Yeah. Yeah, I thought this was just a fantastic story. So Rob, was one of the people we interviewed for the book. And, you know, when I told him about what we were doing, he was like, oh, wow, I had this moment, where I just totally saw what you're talking about the power of radical generosity. And the moment was, he was, I think, in his late 20s, he was living in New York City. He was about three years into a relationship with his girlfriend. And he came home one night, and he had expected her to be there. And he had expected dinner to be on the table and her to be excited to see him. And he walked into his apartment. And nobody was there. She hadn't even come home yet. And, like all of us, Rob's mind started to generate all these stories about what was going on, right in the story was, she doesn't do enough, she should be here more, she should care about me more, she should be more excited to see me all these things, right. And then a certain point, he describes it as this kind of voice of God moment, where his mind just popped this radical question, which was, well, what have you done for her? And he wasn't really clear, like he didn't really have a good answer to that question. So then he decided, oh, wait a minute, I'm going to just completely flip the script here. So he went to this Korean deli, and he bought all of her favorite foods for dinner. And he was going to plan this kind of magical evening, and she walked into this Korean deli, saw what he was up to. And it just completely changed the course of their relationship. And what he told me after the fact is, he learned in that moment, that if you want your partner to be more loving, more intimate, more compassionate, a better listener, it starts with you doing that for your partner. Right, so he got everything he wanted from his partner by giving it to her first. And I think really, that's the essence of what we're talking about here with radical generosity. And in terms of the, the how, and the what you were describing, you know, part of the key to radical generosity is not just doing something kind. But it's how are you doing it? What is your mindset as you are doing it? So if Rob had done that, with the mindset of fairness, you know, gone to that store and said, well, I'm going to do this really nice thing for her and then she owes me she better do it for me tomorrow night, it would have meant nothing. Right. Right. So that, that how is almost as important as what, when it comes to radical generosity.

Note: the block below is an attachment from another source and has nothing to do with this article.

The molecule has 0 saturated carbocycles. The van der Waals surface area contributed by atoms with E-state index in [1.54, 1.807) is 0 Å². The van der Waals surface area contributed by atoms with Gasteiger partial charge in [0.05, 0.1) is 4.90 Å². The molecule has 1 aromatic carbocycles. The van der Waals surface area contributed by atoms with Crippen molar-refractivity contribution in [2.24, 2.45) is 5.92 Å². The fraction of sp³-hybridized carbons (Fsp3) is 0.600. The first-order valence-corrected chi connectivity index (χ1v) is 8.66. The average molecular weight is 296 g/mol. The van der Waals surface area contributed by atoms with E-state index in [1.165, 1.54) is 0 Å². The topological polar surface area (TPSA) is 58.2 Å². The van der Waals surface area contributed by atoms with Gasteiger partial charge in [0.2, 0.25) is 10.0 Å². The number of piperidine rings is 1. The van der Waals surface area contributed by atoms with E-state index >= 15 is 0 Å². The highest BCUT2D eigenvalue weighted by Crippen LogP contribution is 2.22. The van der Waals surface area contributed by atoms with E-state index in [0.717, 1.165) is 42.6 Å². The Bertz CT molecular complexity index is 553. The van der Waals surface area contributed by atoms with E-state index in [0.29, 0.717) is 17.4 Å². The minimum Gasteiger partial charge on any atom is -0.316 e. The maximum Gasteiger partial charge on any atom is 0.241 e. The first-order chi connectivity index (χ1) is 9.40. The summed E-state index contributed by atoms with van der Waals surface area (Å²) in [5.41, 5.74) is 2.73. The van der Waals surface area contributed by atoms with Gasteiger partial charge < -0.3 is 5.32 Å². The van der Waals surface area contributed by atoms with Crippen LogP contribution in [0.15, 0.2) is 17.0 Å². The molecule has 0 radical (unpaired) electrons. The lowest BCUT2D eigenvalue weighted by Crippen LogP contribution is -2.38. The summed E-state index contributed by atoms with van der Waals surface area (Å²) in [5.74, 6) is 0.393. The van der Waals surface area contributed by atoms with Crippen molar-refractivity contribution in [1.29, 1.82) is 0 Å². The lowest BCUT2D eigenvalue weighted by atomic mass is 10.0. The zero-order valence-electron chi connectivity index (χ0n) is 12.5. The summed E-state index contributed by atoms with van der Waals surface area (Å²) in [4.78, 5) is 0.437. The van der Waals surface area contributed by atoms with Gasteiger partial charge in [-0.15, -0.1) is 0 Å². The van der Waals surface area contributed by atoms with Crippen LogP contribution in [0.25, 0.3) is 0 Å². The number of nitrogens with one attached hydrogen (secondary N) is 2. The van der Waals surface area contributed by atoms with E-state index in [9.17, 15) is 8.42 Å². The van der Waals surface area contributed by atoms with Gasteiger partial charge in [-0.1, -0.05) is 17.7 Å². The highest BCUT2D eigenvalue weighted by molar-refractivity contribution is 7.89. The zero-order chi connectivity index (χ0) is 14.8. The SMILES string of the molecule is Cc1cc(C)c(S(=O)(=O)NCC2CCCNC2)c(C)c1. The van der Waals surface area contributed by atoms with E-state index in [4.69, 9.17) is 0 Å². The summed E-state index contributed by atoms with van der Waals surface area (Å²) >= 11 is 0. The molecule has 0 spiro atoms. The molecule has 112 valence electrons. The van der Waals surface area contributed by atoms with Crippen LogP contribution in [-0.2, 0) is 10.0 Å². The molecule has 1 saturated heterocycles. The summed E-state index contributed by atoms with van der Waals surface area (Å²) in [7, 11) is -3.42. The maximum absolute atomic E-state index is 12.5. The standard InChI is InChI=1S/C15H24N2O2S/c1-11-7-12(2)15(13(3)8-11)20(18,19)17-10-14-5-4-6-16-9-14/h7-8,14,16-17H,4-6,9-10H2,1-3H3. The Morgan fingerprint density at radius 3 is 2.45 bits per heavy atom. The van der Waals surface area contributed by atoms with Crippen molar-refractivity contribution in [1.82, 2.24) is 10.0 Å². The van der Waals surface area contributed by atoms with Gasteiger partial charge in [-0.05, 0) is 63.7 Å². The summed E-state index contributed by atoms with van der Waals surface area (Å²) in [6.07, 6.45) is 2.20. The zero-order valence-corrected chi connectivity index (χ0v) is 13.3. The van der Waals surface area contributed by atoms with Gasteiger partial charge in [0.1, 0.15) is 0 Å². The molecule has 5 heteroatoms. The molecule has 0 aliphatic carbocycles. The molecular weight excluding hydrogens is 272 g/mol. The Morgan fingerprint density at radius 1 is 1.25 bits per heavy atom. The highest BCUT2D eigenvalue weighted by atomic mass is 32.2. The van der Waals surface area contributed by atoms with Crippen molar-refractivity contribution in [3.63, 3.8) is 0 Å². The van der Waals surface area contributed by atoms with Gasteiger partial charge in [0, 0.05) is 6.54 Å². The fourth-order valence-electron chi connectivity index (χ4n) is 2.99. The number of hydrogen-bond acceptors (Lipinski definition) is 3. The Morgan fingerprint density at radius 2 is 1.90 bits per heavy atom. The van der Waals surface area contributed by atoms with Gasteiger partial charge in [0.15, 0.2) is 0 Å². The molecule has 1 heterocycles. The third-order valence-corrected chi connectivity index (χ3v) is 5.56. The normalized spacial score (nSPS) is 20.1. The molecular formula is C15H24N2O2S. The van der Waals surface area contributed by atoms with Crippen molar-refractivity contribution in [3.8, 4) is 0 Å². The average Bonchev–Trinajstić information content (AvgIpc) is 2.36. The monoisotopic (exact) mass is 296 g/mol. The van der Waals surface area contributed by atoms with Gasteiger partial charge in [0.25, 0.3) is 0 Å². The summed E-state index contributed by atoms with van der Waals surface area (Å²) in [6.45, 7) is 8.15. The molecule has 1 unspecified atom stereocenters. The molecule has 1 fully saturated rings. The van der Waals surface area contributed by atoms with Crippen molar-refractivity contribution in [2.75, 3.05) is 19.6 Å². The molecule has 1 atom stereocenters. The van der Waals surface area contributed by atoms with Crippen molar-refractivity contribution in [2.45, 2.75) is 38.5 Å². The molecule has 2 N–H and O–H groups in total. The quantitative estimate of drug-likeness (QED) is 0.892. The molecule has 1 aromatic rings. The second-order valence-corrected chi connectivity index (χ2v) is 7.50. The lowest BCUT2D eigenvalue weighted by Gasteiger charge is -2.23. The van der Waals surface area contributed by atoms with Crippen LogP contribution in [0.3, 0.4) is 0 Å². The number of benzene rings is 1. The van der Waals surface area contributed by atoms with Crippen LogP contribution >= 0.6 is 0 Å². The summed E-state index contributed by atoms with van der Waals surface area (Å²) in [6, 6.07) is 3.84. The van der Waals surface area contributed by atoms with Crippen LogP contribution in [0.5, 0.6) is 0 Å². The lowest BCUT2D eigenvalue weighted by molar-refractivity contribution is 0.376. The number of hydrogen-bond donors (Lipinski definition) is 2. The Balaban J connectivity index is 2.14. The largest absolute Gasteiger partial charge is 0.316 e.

Greg Voisen
You know, it was it was portrayed on, and I'm sure it's true, but it was just recently on LinkedIn. And I read this story about Keanu Reeves, you know, and he travels frequently on buses back of buses. And he's extremely generous. I mean, give just gave $5 million, simply. So he showed up 20 minutes late, but it is his

demeanor. It is who he is, the way he was brought up about this huge generosity, about the fact that he travels in public transportation, which he doesn't have big lemons, taking them around. They said he was standing out in the rain for 15 minutes when he was knocking on the door, right to get into this event that he was supposed to go to. And I thought it just speaks very highly Just some people's level of generosity, you know $5 million to this thing and be there and show up and not just the money, but to actually show up and be part of it. I think it's so great to see that kind of philanthropy, that kind of person and what he's doing. Now you speak about john Gottman, the world's leading researcher on science of marriage. And what you learn about Gottman love lab? And how can this help empower the appreciation in a marriage?

Nate Klemp